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Federal Employee Financial Planning: Financial-Planner-to-Client Ratio (EP67)

How does the financial-planner-to-client ratio impact the quality of financial advice? In this episode, John, Michael, Tommy, and Ben will discuss how the ratio of clients per advisor shapes their approach to financial planning. They will share their journey from managing 150 - 200 clients per planner to capping it at 100, explaining why this change was necessary for delivering top-notch service.

Listen in to learn why maintaining a limit of 100 clients per advisor allows for deeper connections and proactive planning. You'll also hear about the benefits of this approach, including better work-life balance and long-term career sustainability, and gain insights into how to evaluate whether your financial advisor is right for you.

Listen to the full episode here:

What you will learn:

  • The evolution of our financial-planner-to-client ratio. (5:25)
  • Why we’ve decided to serve a maximum of 100 clients per advisor. (8:30)
  • How many clients you can have a deep relationship with. (10:05)
  • Why a deeper connection is so important in a financial planner relationship. (15:30)
  • How limiting ourselves to 100 clients each gives us balance in our lives too. (22:30)
  • Why you don’t want to go to the cheapest financial planning firm. (28:20)
  • Questions you can ask your financial advisor to make sure they’re right for you. (32:15)

Ideas worth sharing:

  • “You can know and be an acquaintance of hundreds of people, but to have a tight relationship where you really know them as people, what’s going on in their lives, and you’re bringing the best financial planning advice, tends to be around the 100 mark.” - Mason & Associates
  • “We want to be proactive with our clients rather than reactive.” - Mason & Associates
  • “Taking time off and enjoying time with our families allows us to be present when we meet with clients and be a better version of ourselves and—hopefully—allows us to do this 20 - 30 years so we can go through the financial plan with our clients versus getting burnt out.” - Mason & Associates

Resources from this episode:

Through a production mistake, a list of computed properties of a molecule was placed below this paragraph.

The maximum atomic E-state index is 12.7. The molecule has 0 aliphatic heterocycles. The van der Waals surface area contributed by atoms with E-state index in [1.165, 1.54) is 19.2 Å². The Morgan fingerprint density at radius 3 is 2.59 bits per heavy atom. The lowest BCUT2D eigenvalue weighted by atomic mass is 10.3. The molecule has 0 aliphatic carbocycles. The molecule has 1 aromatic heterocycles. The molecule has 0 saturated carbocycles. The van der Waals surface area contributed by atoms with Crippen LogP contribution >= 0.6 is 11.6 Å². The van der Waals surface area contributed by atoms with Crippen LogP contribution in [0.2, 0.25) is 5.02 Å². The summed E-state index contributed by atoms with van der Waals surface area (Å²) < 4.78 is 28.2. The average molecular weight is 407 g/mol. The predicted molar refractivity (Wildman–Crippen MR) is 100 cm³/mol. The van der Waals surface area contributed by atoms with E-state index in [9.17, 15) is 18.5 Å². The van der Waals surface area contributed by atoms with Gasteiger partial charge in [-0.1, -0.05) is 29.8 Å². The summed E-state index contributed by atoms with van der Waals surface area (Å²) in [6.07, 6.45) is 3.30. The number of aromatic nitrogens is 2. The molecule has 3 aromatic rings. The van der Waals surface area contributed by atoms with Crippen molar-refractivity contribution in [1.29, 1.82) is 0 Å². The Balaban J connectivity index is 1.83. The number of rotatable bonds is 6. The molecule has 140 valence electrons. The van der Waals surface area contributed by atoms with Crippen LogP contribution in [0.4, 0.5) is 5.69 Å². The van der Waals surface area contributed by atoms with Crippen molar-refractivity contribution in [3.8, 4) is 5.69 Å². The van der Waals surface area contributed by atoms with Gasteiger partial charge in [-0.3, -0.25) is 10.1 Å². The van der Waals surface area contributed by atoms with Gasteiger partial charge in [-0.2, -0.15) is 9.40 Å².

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Read the Transcript Below:

Congratulations for taking ownership of your financial plan by tuning into the Federal Employee Financial Planning Podcast, hosted by Mason & Associates, financial advisors with over three decades of experience serving you.

John Mason: Welcome to the Federal Employee Financial Planning Podcast. I'm John Mason, President and Certified Financial Planner at Mason & Associates. And on today's episode, the usual crew, Mike Mason, Tommy Blackburn, Ben Raikes. Folks, we don't know if we are the most credentialed financial planning podcasts out there, but we know we're one of the most credentialed.

We've got certified financial planners, CPAs, enrolled agents, chartered financial consultants, chartered life underwriter, and we're excited to bring you another episode of the Federal Employee Financial Planning Podcast. In today's episode, we're going to be talking about the financial planner-to-client ratio and exactly what we do at Mason & Associates, how we're thinking about the future, and then we're going to compare and contrast how others are doing it in the industry as well. So we're going to have a lot of fun today talking about how many clients we serve, our thoughts on that. So financial planner to client ratio, and as we kick off this episode, big thank you to all of you who've been following us for over two years.

Thank you to our clients for allowing us to serve you for another year. This is exciting. We're financial planners first, and we do this second. Guys, how are we today?

Michael Mason: It's exciting times for me. I missed the last couple. So it's good to be back.

Tommy Blackburn:It's going well. It is always interesting. So full transparency to our audience, we've shared this before, but we are experimenting doing this from different locations. So actually all four of us today are in different locations. Very excited. as we continue to fine tune this but we have to figure out the flow a little bit more as you may be picking up on. It's easier when we're in the same room, of knowing who's planning to talk next.